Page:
All business and politics are local. Markets and political contexts can be as global as you want – but in the final analysis, it comes down to success at home.
So the German chancellor might well regard her place among the world’s most influential people as a warning. According to the U.S. business magazine Forbes, Angela Merkel is the second most powerful person in the world, in large part because of her leadership in Europe’s refugee crisis. That ranks her behind Russia’s president, Vladimir Putin, and ahead of U.S. President Barack Obama. Another publication, The Economist, called her the “indispensable European.”
But statesmen and stateswomen often find that, at the peak of their international reputation and power, they are losing influence in their own country. You don’t even have to go back as far as Great Britain’s wartime prime minister, Winston Churchill. Helmut Kohl, the father of German reunification, also was celebrated internationally. Germans on the other hand, had had enough of his politics, just a few years later.
Global popularity and international respect are not currencies that politicians can deposit in the bank and withdraw at a later date.
Comparisons are odious – particularly historical ones. But nobody could have contemplated just three months ago that the chancellor would be caught up in such a downward trend. Global popularity and international respect are not currencies that politicians can deposit in the bank and withdraw at a later date. Of course, it’s another two years until federal elections, but few party strategists would still put their money on Ms. Merkel winning in a cakewalk.
Few people now think back to those pictures from Elmau in upper Bavaria last June, when the chancellor sat chatting with the U.S. president and other world leaders at the G-7 summit. The scene was in keeping with Germany’s good situation at the time.
But anything that might emerge from next week’s G-20 summit in Turkey will not be immediately relevant for regional administrators, mayors and politicians in Germany. The chancellor might well be in familiar territory at the meeting of leaders from the world’s 20 major economies, and she will receive much approval for her refugee policy. But, all business and politics are local.
Ms. Merkel is still seen globally as the most powerful woman in Europe. But how much longer?
She has already lost popularity in several corners of the European Union for her modest attempts to push for fairer distribution of the refugee burden and to secure E.U. external borders.
Eastern European countries have long been quiet about the Greek crisis and have accepted their share of the burden resulting from the euro crisis. And in southern European countries, many seem to be enjoying silent revenge, thinking of the austerity policies prescribed for them by Germany.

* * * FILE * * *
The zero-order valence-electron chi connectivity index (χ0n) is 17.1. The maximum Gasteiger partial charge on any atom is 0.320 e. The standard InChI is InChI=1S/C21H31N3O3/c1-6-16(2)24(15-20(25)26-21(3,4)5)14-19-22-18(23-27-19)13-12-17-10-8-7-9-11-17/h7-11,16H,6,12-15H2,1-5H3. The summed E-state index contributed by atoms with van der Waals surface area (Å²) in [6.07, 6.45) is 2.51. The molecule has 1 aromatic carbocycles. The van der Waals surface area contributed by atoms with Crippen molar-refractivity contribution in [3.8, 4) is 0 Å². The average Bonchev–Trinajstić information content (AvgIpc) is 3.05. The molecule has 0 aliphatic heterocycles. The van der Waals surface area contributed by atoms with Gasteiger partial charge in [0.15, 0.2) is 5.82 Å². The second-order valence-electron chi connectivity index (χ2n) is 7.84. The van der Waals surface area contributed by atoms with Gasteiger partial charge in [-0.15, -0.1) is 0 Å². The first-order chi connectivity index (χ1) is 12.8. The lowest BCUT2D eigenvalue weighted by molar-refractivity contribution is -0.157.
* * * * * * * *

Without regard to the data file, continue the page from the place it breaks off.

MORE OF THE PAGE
There has also been a clear message from neighboring Austria that Ms. Merkel is wrong not to consider some form of border fences, which Austria said it would introduce last week along its border with Slovenia.
Ms. Merkel, as chancellor and head of the conservative Christian Democrats, is still the backbone of the European Union and its 28 member nations. But her influence is dwindling, especially if she depends on the goodwill of opponents like Greek Prime Minister Alexis Tsipras or Turkish President Recep Tayyip Erdogan.
Germany’s governing coalition has now agreed to transit zones, where refugees would be kept until processed – and migrants with no chance of asylum would be filtered out.
So the outcome of the second meeting between Ms. Merkel and other coalition leaders — Horst Seehofer of the Bavarian-based conservative Christian Social Union, and Sigmar Gabriel of the left-leaning Social Democrats — will be more substantial than the first one last Sunday.
But it won’t be enough by a long way to get the refugee crisis under control, as shown by one single fact: The transit zones are only relevant for about 2.4 percent of all migrants. Asylum seekers from Syria and Iraq can circumvent the centers as refugees from war and violence. The transit zones would only apply for people coming from safe countries or asylum seekers hiding where they come from.
The outcome is being sold as a success of inestimable proportions. In terms of the quarrelling coalition partners, that may be the case, if you agree on the lowest common denominator. For the public who think it is absurd to avoid setting an upper limit for accepting refugees, it is a drop in the ocean.
The center-right CDU/CSU government coalition parties are supporting the chancellor‘s refugee policy for different reasons. There is an uneasy truce in the parliamentary group of CDU and CSU, which could be terminated at any time.
Ms. Merkel’s critics see no alternative to her in their own ranks, and others still believe in her assurance: “We can manage.” The first point is correct. But there are substantial doubts about the second.
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